The companies must convince the agency's antitrust regulators the partnership won't be a threat to competition, but insiders say the agreement is unlikely to get antitrust approval because there's no way that an alliance between two of the three big search advertising firms can avoid hurting competition.
Last Thursday, Assistant Attorney General Tom Barnett told lawyers for the companies that negotiations are over, according to a source involved in the regulatory review process who asked not to be named. It was at least the third time Barnett had met with antitrust counsel for the companies in a month. It is rare that parties in antitrust reviews have multiple meetings with the head of the antitrust division and the repeated appearances with Barnett indicate both the misgivings he has about the deal and the importance the companies place on their venture. Typically negotiations over antitrust concerns are limited to staff and senior deputies, with perhaps a single meeting with the assistant attorney general.
The two companies, which originally drafted a 10-year contract, had whittled away the scope of their proposed cooperation and entertained the DOJ's request to cut the contract to as short as one-year. There were also talks over minimizing the amount of searching the companies could cooperate on.
But after failing to reach a final agreement, Barnett drew a line in the sand and said the final proposal must come this week, ideally by Tuesday, which is also election day. While the companies are likely to lob in one last-ditch effort, lawyers are already speculating about what's next for Yahoo! and whether it will be able to recoup some money from Google under the walk-away clause in the companies' contract.
The DOJ could file a complaint seeking a preliminary injunction on the agreement even as the parties assess their options. Antitrust lawyers said the government would have to clear a high hurdle to win a preliminary injunction. But it is even less likely that Google and Yahoo! would want to battle the government in court over such a controversial deal, particularly while the financial market is so precarious, the lawyer said.
DOJ staff lawyers in the litigation area have been putting in a lot of hours reviewing the arrangement and preparing for trial. Moreover, the decision to bring in an antitrust litigation veteran, Sandy Litvack, a Hogan & Hartson litigator and former DOJ official, to head up the team opposing the deal was the worst-kept secret in the antitrust bar this fall.
Google and Yahoo! also hired a stable of high-powered antitrust experts in an effort to push the deal past regulators. In addition to hiring former assistant Attorney General Hew Pate, now a partner at Hunton & Williams, Yahoo! also hired Latham & Watkins litigator Dan Wall, who trounced the DOJ's litigation team in the contested Oracle Corp. takeover of rival PeopleSoft. Yahoo! is also using Michael Weiner and a team of other lawyers from Skadden, Arps, Slate, Meagher & Flom.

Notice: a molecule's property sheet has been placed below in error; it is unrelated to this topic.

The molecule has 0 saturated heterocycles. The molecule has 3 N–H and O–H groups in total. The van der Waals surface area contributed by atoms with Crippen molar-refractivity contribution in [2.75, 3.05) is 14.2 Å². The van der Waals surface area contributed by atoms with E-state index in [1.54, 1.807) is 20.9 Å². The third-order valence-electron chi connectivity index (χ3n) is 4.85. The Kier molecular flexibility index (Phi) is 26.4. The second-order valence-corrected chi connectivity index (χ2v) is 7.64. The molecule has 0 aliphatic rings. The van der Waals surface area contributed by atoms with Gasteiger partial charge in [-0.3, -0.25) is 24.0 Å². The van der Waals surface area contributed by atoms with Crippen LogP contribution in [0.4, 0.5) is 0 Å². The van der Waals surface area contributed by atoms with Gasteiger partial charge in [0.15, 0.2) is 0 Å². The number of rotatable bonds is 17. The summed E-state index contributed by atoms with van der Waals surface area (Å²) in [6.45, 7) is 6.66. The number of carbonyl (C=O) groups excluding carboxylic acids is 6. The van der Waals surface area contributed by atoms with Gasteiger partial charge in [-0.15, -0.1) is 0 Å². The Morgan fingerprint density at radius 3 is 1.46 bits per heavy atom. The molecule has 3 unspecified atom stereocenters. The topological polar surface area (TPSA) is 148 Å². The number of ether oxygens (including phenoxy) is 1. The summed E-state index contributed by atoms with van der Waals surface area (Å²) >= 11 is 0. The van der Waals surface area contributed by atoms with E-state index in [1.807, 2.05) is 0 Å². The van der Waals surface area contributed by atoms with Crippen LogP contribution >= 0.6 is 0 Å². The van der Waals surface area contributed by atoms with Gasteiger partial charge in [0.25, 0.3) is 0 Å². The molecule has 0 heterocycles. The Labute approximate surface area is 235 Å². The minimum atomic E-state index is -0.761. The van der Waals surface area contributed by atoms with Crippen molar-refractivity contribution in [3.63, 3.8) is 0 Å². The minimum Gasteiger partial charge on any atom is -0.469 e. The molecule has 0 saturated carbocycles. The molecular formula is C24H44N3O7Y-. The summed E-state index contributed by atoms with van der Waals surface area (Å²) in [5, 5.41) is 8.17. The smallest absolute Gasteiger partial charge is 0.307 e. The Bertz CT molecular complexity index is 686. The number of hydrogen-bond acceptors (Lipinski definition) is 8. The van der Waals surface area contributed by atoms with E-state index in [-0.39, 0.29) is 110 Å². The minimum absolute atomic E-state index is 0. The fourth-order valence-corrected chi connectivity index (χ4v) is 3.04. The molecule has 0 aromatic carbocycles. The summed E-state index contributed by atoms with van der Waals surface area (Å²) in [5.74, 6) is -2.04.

Meanwhile, Google is working with two antitrust firms: Cleary Gottlieb Steen & Hamilton, led by David Gelfand, and Wilson Sonsini Goodrich & Rosati, which employs several former government regulators. Susan Creighton once led the Federal Trade Commission's competition bureau, and Renata Hesse once led the DOJ staffers who are now examining this agreement.
Microsoft Corp. has taken a firm stance against the deal, with its own general counsel, Brad Smith, testifying to lawmakers on Capitol Hill that the arrangement could drive up prices for online advertisers, and certainly would undercut Microsoft's ability to compete in the search advertising market.
Microsoft also used an influential outside antitrust expert. Rick Rule, a former assistant attorney general and now a partner at Cadwalader Wickersham & Taft, took an aggressive position on the arrangement, saying it is a clear violation of antitrust law. Rule's concerns about the deal could resonate at the DOJ: Barnett and Deputy Assistant Attorneys General Deb Garza and David Meyer are all former law firm partners of Rule's.
Barnett is expected to announce his departure from the DOJ shortly after the election, and sources said that Garza, with substantial support from the administration, will serve as acting AAG.
On Oct. 20, Google CEO Eric Schmidt endorsed Democratic presidential candidate Barack Obama. In an interview on Bloomberg television, he gave no hint that the likely outcome of the antitrust review had influenced his decision. Instead he said only that it was time for a generational change in leadership and called for the government to play a strong role in the type of "early research" that led to the Internet. Later in the interview, he kept any awareness of the Justice Department's intentions close to the vest. "I wouldn't call it right now," Schmidt said. "I don't exactly know their view."
Yahoo! reached out to Google shortly after it rejected a $44 billion offer from Microsoft earlier this year. Yahoo! officials told shareholders, a significant share of whom were disgruntled over the rejection of Microsoft's offer, that the arrangement with Google would help boost revenues and the added funds could be used to bolster Yahoo!'s presence in other areas of online advertising.
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